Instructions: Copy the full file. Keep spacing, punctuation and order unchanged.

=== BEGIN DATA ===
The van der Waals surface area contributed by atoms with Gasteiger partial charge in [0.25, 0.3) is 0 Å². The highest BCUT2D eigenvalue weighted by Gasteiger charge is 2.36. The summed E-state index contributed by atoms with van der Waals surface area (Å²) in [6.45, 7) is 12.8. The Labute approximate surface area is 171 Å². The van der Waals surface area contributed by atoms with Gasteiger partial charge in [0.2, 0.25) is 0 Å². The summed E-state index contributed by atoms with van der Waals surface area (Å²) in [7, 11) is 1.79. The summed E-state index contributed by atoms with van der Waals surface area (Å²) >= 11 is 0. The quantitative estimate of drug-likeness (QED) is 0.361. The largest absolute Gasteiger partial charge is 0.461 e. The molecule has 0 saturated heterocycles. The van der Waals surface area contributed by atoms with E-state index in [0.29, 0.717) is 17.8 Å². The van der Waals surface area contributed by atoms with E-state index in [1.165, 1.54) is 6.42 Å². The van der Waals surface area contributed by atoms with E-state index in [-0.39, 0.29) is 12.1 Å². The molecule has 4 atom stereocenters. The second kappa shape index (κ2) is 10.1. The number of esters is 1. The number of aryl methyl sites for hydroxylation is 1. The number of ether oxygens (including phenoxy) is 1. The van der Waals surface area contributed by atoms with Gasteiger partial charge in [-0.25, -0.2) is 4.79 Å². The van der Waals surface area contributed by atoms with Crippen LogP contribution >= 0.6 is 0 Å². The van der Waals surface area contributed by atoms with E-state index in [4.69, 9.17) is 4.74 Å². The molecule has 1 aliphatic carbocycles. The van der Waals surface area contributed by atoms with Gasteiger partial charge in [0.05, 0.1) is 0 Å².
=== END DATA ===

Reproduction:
The van der Waals surface area contributed by atoms with Gasteiger partial charge in [0.25, 0.3) is 0 Å². The highest BCUT2D eigenvalue weighted by Gasteiger charge is 2.36. The summed E-state index contributed by atoms with van der Waals surface area (Å²) in [6.45, 7) is 12.8. The Labute approximate surface area is 171 Å². The van der Waals surface area contributed by atoms with Gasteiger partial charge in [0.2, 0.25) is 0 Å². The summed E-state index contributed by atoms with van der Waals surface area (Å²) in [7, 11) is 1.79. The summed E-state index contributed by atoms with van der Waals surface area (Å²) >= 11 is 0. The quantitative estimate of drug-likeness (QED) is 0.361. The largest absolute Gasteiger partial charge is 0.461 e. The molecule has 0 saturated heterocycles. The van der Waals surface area contributed by atoms with E-state index in [0.29, 0.717) is 17.8 Å². The van der Waals surface area contributed by atoms with E-state index in [1.165, 1.54) is 6.42 Å². The van der Waals surface area contributed by atoms with E-state index in [-0.39, 0.29) is 12.1 Å². The molecule has 4 atom stereocenters. The second kappa shape index (κ2) is 10.1. The number of esters is 1. The number of aryl methyl sites for hydroxylation is 1. The number of ether oxygens (including phenoxy) is 1. The van der Waals surface area contributed by atoms with Gasteiger partial charge in [-0.25, -0.2) is 4.79 Å². The van der Waals surface area contributed by atoms with Crippen LogP contribution >= 0.6 is 0 Å². The van der Waals surface area contributed by atoms with E-state index in [4.69, 9.17) is 4.74 Å². The molecule has 1 aliphatic carbocycles. The van der Waals surface area contributed by atoms with Gasteiger partial charge in [0.05, 0.1) is 0 Å².